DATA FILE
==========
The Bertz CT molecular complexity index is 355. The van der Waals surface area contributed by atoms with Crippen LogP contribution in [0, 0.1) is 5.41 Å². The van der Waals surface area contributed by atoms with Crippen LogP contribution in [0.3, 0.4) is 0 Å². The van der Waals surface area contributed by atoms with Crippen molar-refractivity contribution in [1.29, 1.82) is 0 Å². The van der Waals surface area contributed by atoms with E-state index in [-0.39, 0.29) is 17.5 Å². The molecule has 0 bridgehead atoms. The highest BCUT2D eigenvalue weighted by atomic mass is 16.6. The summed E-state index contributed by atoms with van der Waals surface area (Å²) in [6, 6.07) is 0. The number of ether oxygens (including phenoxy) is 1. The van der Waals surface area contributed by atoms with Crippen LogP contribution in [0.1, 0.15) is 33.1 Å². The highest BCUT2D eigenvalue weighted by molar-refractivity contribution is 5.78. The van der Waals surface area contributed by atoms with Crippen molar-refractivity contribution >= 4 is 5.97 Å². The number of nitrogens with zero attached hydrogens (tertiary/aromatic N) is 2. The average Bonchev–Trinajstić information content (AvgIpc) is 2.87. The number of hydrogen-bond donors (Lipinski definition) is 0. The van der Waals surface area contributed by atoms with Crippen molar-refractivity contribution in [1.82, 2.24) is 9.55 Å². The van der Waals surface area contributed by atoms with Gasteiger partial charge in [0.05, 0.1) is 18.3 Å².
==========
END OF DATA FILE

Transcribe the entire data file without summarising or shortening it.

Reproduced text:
The Bertz CT molecular complexity index is 355. The van der Waals surface area contributed by atoms with Crippen LogP contribution in [0, 0.1) is 5.41 Å². The van der Waals surface area contributed by atoms with Crippen LogP contribution in [0.3, 0.4) is 0 Å². The van der Waals surface area contributed by atoms with Crippen molar-refractivity contribution in [1.29, 1.82) is 0 Å². The van der Waals surface area contributed by atoms with E-state index in [-0.39, 0.29) is 17.5 Å². The molecule has 0 bridgehead atoms. The highest BCUT2D eigenvalue weighted by atomic mass is 16.6. The summed E-state index contributed by atoms with van der Waals surface area (Å²) in [6, 6.07) is 0. The number of ether oxygens (including phenoxy) is 1. The van der Waals surface area contributed by atoms with Crippen LogP contribution in [0.1, 0.15) is 33.1 Å². The highest BCUT2D eigenvalue weighted by molar-refractivity contribution is 5.78. The van der Waals surface area contributed by atoms with Crippen molar-refractivity contribution >= 4 is 5.97 Å². The number of nitrogens with zero attached hydrogens (tertiary/aromatic N) is 2. The average Bonchev–Trinajstić information content (AvgIpc) is 2.87. The number of hydrogen-bond donors (Lipinski definition) is 0. The van der Waals surface area contributed by atoms with Crippen molar-refractivity contribution in [1.82, 2.24) is 9.55 Å². The van der Waals surface area contributed by atoms with Gasteiger partial charge in [0.05, 0.1) is 18.3 Å².